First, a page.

Leading figures from the fields of politics and media have paid tribute to Angus Macleod, The Times Scottish editor, who died yesterday after a short illness.
Mr Macleod, 63, was being treated for cancer at Gartnavel Hospital in Glasgow.
He was an award-winning writer and well-known broadcaster who regularly contributed to BBC political programmes.
His death has been described as a “huge loss to journalism”.
Scotland Secretary Alistair Carmichael said: “The passing of Angus Macleod is sad news. My thoughts and sympathies are with his family and his many friends.
“His passing will leave an enormous void in their lives and the lives of everyone with an interest in Scottish politics and public life.
“Angus was a journalist of the old school. He was a real inquisitor. His knowledge of our politics was matched by very few.
“Every politician knew a call from Angus would bring searching questions which would demand an answer. It was, however, never an unwelcome call.
“He was a true gentleman who brought an authentic Highland flavour to our politics. He will be missed.”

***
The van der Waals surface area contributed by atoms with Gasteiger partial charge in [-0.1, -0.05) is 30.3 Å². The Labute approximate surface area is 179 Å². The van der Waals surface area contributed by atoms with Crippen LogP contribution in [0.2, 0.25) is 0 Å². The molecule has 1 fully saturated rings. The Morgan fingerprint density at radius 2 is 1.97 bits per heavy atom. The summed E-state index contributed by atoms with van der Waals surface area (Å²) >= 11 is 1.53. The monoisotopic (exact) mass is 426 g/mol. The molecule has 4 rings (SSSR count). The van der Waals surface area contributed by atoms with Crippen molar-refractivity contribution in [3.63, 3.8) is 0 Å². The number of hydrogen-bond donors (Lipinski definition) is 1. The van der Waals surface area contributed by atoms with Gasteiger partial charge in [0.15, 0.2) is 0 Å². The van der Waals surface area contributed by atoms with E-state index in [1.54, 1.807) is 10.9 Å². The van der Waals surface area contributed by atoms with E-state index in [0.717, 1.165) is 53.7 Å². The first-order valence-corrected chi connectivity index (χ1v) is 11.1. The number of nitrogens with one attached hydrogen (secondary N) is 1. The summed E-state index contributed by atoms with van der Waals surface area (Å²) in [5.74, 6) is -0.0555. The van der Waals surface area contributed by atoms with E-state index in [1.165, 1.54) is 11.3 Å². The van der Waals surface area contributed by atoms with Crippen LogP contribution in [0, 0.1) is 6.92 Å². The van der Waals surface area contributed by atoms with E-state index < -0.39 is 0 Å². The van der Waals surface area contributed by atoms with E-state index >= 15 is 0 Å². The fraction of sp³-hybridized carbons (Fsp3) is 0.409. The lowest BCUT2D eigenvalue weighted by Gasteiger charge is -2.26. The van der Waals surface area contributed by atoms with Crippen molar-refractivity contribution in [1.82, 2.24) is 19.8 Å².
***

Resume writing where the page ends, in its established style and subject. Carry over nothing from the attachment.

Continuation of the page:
Former Chancellor and leader of the Better Together campaign Alistair Darling said: “Angus was a gentleman in every sense of the word. He is a huge loss to journalism. Our thoughts are with his family.”
Many expressed their thoughts on Twitter. Deputy First Minister Nicola Sturgeon described him as “a journalist of the old school and undoubtedly one of the best. Rest in peace”.
First Minister Alex Salmond wrote: “Saddened to hear Angus Macleod has passed away. A thoughtful and insightful journalist who will be missed right across the political divide.”
Scottish Conservative leader Ruth Davidson said: “Just turned on Twitter and learned of the passing of Angus Macleod. Incredibly sad. He was wonderful and irascible in almost equal measure.”